Giraffes Need Friends, Too

Giraffe Social Circles and What They Mean for Conservation

November 14th, 2021

A  family unit of 5 giraffes walk in an African grassland
Photo Credit: Steven Gerner CC BY-SA 2.0

What do Sabrina the Teenage Witch, Gilmore Girls, and Giraffes have in common? The women are the stars of the show. 

Despite being one of the most popular animals on Earth, giraffes are not studied as much as you might expect. You might think that is totally fine. After all, giraffes are not known for being super complicated creatures. Aside from being adorable, their unique geometric pattern, and having purple tongues, their biggest flex is that they stand as tall as 3 Dwayne “The Rock” Johnson’s and sometimes fight each other with their Kevin Hart-sized necks. But now, a pair of researchers at the University of Bristol in England, Zoe Muller and Stephen Harris, have discovered that longstanding beliefs about giraffe social lives just do not measure up, and their findings may have huge implications on saving these creatures.

Only now, thanks to field cameras and other technologies, are we learning that Giraffes have complex social relationships similar to chimps, whales, and elephants. Giraffes live in “matrilineal” societies. If we break up that word into its parts, we get matri- which means mother, and -lineal which means line. Giraffe society is grouped according to motherly lines. When a giraffe has her young, they stay together for a surprisingly long time, at least 15 years! For context, female giraffes only live about 30 years. Of course, any boys will someday strike out on their own, often flying solo and sometimes joining up with other males. While male groups consist of related members about one-third of the time, female groups are so for a majority. A group may have 3 to 9 members made up of sisters, a grandmother, and offspring. But relatedness is not the only thing that defines these matrilineal groups. 

A table describing giraffe social behaviors that are exemplary of matrilineal societies with details to support those behavior
Even in the studies that have been done on giraffes, researchers have failed to connect the dots to reveal their social nature 1

You may have heard the saying, “it takes a village”. Well, giraffes take that to heart. Giraffes form what are called crèches. It is basically a giraffe daycare. If one mother giraffe needs to spend a little more time foraging, the others will watch out for the little one. Females in the group will nurse each other’s young, protect them, and show shared distress at the loss of a youngling. 

These types of societies are common in mammals and for good reason. Matrilineal societies are a smart bet. This setup reduces the risk of young giraffes becoming a meal for a hungry predator. Plus, they help relieve the mother of the energetic burden of raising young. Raising young is a group effort. This is of course great in the short term, but its impact extends much further. It’s all a part of evolution. 

Evolution by natural selection is dependent on survival. Yet survival means nothing if you do not make it to the age of reproduction. Being able to reproduce means passing on your genes. Passing on your genes and shifting the proportions of genes in the population is what drives evolution. Young giraffes have far more to gain than lose by staying with their mothers for a third of their lives. For the adults, they benefit by sharing the energetic burden that comes with raising young. But even this evolutionary ingenuity may not be enough in the face of a changing landscape, climate, and conflicts with humans.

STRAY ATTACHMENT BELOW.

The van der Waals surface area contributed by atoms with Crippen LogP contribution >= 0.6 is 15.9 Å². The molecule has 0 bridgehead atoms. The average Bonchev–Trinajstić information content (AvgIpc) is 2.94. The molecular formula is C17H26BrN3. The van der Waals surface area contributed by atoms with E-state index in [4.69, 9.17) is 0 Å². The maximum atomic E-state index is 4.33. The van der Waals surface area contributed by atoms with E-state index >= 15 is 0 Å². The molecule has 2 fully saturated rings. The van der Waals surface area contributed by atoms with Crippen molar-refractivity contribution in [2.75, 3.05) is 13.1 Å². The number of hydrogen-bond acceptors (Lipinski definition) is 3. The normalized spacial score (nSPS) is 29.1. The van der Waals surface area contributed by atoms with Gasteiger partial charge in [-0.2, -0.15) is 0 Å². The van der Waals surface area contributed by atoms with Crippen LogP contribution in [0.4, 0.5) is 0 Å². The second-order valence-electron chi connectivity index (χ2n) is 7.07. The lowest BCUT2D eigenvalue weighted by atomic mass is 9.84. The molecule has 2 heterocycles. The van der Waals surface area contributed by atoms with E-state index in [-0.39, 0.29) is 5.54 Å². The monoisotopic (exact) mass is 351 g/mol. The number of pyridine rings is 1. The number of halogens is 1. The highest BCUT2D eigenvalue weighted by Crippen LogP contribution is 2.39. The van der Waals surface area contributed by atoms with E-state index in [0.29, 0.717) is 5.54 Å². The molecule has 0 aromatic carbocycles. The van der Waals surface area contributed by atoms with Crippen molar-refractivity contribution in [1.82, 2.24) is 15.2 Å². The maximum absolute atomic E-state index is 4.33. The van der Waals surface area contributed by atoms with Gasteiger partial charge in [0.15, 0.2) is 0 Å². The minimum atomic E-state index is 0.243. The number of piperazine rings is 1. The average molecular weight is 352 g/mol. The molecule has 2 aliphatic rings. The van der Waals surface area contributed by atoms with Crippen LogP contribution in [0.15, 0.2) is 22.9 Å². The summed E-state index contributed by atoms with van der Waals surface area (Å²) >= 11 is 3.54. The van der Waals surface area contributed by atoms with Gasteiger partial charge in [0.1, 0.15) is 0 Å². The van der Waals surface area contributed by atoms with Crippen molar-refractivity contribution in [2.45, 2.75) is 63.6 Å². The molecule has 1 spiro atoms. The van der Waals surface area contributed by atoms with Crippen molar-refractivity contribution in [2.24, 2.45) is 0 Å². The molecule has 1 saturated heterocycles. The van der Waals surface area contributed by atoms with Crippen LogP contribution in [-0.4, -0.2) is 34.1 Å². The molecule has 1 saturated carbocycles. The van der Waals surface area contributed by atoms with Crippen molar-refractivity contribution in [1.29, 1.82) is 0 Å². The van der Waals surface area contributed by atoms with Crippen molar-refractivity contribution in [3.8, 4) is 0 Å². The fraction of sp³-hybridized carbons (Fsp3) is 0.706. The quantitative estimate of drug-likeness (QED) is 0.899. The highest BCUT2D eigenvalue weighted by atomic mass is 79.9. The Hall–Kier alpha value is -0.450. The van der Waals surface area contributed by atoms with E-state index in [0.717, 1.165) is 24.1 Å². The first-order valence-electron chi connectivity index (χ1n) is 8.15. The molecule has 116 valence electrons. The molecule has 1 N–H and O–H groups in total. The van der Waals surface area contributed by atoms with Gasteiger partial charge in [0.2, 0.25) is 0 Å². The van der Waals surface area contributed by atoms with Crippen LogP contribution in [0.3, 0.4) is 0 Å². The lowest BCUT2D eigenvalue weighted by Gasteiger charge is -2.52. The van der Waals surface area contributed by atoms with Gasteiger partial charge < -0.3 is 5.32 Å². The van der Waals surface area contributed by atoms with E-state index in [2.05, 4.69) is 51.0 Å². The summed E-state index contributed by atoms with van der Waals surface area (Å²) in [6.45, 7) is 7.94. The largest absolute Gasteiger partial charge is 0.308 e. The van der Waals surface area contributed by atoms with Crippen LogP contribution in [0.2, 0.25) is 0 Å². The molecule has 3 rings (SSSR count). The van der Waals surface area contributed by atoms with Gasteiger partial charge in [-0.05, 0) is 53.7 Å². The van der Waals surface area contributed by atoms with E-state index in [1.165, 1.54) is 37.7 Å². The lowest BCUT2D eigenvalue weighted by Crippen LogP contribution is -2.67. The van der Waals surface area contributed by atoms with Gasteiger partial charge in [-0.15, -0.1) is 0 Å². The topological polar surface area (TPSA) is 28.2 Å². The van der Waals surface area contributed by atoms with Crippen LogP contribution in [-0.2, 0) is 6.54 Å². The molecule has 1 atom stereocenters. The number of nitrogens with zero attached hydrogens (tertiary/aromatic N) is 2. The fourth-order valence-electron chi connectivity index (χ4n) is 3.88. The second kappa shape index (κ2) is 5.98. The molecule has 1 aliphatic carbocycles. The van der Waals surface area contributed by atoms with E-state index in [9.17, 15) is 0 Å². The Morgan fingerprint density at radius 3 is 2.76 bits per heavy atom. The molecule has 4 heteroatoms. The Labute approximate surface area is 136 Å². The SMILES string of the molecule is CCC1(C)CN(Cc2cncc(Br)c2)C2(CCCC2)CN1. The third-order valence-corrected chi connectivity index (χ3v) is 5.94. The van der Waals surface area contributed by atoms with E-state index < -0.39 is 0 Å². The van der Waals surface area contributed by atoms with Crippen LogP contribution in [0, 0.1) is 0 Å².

It may come as a surprise to learn, but giraffe populations are in free-fall. Since 1985, their populations have declined by more than 40%. The IUCN lists giraffes as a vulnerable species with some subspecies fairing worse than others. But even the number of giraffe species has been a topic of debate. At the moment, scientists seem to agree there are 4 distinct species and 5 subspecies of giraffes all ranging from vulnerable to critically endangered.

In Tanzania, researchers discovered that the home range of adult female giraffes grows the closer they are to towns while their social networks are virtually nonexistent. In the Rift Valley where the giraffe population is highly affected by humans, their social groups have fewer and shorter connections and the population growth is at a trickle. Then there is hunting.

The color of a Giraffe is a signal. It says how old they are, their social status, and how fit they are, especially in males. The darker they are, the older they are. These tall, dark, and handsome giraffes are the bachelors of the savanna, roaming around looking for a female companion. Remember, the younger males are usually a part of closely related groups for over one-third of their lives. The roaming romantics serve the important role of diversifying the gene pool. It just so happens they are also the ones most often targeted by trophy hunters. 

On occasion, older females are killed, mistaken for an old bull. It is known that losses of matriarchs in elephants have devastating consequences for the herd, including a loss of vital information helpful for survival that has been carried through the years. Are the consequences the same for giraffes? We do not know. But that is the thing, is it not? We do not know what we do not know. When it comes to Giraffes, the list of things we are learning we did not know is only growing while the time to learn about them continues to shrink. There are more questions than there are answers, and you can bet that scientists will be craning their necks to find them.


  1. Muller, Z., & Harris, S. (2021, August 02). A review of the social behaviour of the giraffe Giraffa camelopardalis: a misunderstood but socially complex species. Mammal Review.

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